I‘m a liberal leaning outdoorsman attempting to open the minds of right wingers to the idea that libs fish too. Anglers come from all walks of life, left, right, and center. Not everyone who fishes for bass is a redneck fond of Nascar, country music, and religiosity. Expect posts about largemouth bass fishing, techniques, reviews of lures and other products, but not any condemnable conservative rants. I hope to inspire the online angler community to dial down rhetoric which will do more harm than good to our sport.

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Saturday, April 3, 2010

• Cross Lake Barrier Proposal?

A flyer was in the mailbox today about a barrier being considered on Cross Lake. The spelling errors in this flyer and the timing around the announcement (April Fools) left me somewhat skeptical about the legitimacy of the story. I do not take hoaxes lightly and I expect my visitors to feel the same way. The Sunday issue of the Shreveport Times newspaper has a front page story on the barrier.

Shreveport Times article

According to a flyer in the mail, the city is considering putting a PERMANENT 3/4 mile barrier across the middle of the lake to prevent the spread of giant salvinia. The barrier itself will be made of telephone poles driven into the lake every 100 feet or so connected with netting and buoys. There is supposed to be a meeting on April 6 at the American Legion post #14 from 6:30PM to 8:30PM. The letter also mentioned an attached petition, but no such petition could be found.

According to the newspaper article, the proposal is considering installing a floating fence across a point on the west end, Perch Point. The article also states that boats will be able to pass over the fence. Everything west of the barrier will either be sprayed or collected and removed.

There are a few obvious points to make. Apparently those who work for the city do not fully understand how giant salvinia spreads from lake to lake.

I was under the impression salvinia was already on both ends of the lake. It was definitely on the west end. It was on the north side around the twin bridges. It was in a pocket on the east end prior to anywhere else on the lake. A barrier alone will not do any good. Salvinia is already on many of our area lakes. It will only take one contaminated boat or trailer for salvinia to get into the eastern side of the lake. All they have to do is launch from a ramp on that side. A barrier is just a waste of money and manpower. Any angler who fishes on another contaminated lake could easily load in on Cross. Caddo Lake should serve as a perfect example of how widespread the plant can be.

Is this an attempt to prevent it from getting into the Red River? It's already there. 

From what I've seen, the frigid winter we had killed off most of the stuff. A cold winter seems to be the best at dealing with the problem. Of course, that's not something we can create.

Anglers fishing tournaments will be really angry if a barrier is put in seeing as how most of the good fishing will be on the western side of said barrier. The TNT tourneys launch at the east end. This will most certainly lead to a drop in participation.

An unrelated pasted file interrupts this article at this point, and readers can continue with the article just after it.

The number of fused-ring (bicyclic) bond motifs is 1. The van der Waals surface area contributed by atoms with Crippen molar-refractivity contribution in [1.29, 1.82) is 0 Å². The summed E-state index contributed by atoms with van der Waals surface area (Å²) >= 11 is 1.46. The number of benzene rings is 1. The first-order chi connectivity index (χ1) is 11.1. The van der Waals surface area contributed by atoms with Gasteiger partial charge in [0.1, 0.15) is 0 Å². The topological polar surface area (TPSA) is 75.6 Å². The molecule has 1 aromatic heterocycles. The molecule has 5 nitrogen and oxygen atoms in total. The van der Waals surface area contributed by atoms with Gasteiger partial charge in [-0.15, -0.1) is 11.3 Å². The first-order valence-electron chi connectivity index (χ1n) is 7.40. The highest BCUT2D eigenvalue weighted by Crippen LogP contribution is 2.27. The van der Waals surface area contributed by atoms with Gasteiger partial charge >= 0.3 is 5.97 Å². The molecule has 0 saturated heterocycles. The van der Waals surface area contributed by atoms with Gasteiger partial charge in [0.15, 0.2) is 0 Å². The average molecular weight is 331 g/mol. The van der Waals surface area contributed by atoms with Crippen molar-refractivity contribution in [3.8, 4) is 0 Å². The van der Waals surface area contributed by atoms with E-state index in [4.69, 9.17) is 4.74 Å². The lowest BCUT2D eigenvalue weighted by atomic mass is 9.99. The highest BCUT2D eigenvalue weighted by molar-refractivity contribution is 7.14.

If boats are able to cross the barrier, they will undoubtedly bring the invasive plant back across on their way back to the ramp. The Cross Lake Patrol Office is located on the eastern side of the lake. The barrier must allow boat traffic to cross in order to respond to any emergency call.


It just seems like people making decisions do not really understand how this invasive plant species spreads. Our options are few. Get anglers involved and informed so they prevent spreading the plant from lake to lake. Spray chemicals when present. Release weevils to help combat it. Investigate options like salinity and other more effective chemicals to kill the salvinia. Find out what is working on Caddo. Manual removal is not an option, no matter how successful local officials claim it has been. The floating islands of salvinia on Caddo Lake are still there. Success is apparently a relative term.


On the plus side, this will give property owners on the west end plenty of privacy. However, this could negatively affect property values.

On the plus side, we might see fewer jet ski and similar recreational traffic on the west end, unless they decide to launch at Fleming. 



On the plus side, maybe the fishing pressure will be reduced somewhat and the bass population will improve.

Generally speaking, it won't tremendously affect me as I fish areas on the west end almost exclusively.

Leave comments if you like. I won't be able to attend the meeting.




Black line = site of proposed barrier
Red dots = spots where I've personally seen salvinia
Green dot = location of floating barrier where salvinia was presumed to be before anywhere else on the lake.

2 comments:

Jody White said...

Well, it sounds like a bad idea to me but if it isn't a sure thing yet perhaps the money can be spent elsewhere with better effect. Keep us updated and maybe it can be effectively opposed

BassFishingDem said...

Via a tweet from someone on the city council:
The plan is multi-layered. Chemicals, containment, weevils. LSU and La Tech also helping.

Sounds more organized than most expected. Still not sold on the containment aspect. Will be a lot of work for those managing what piles up.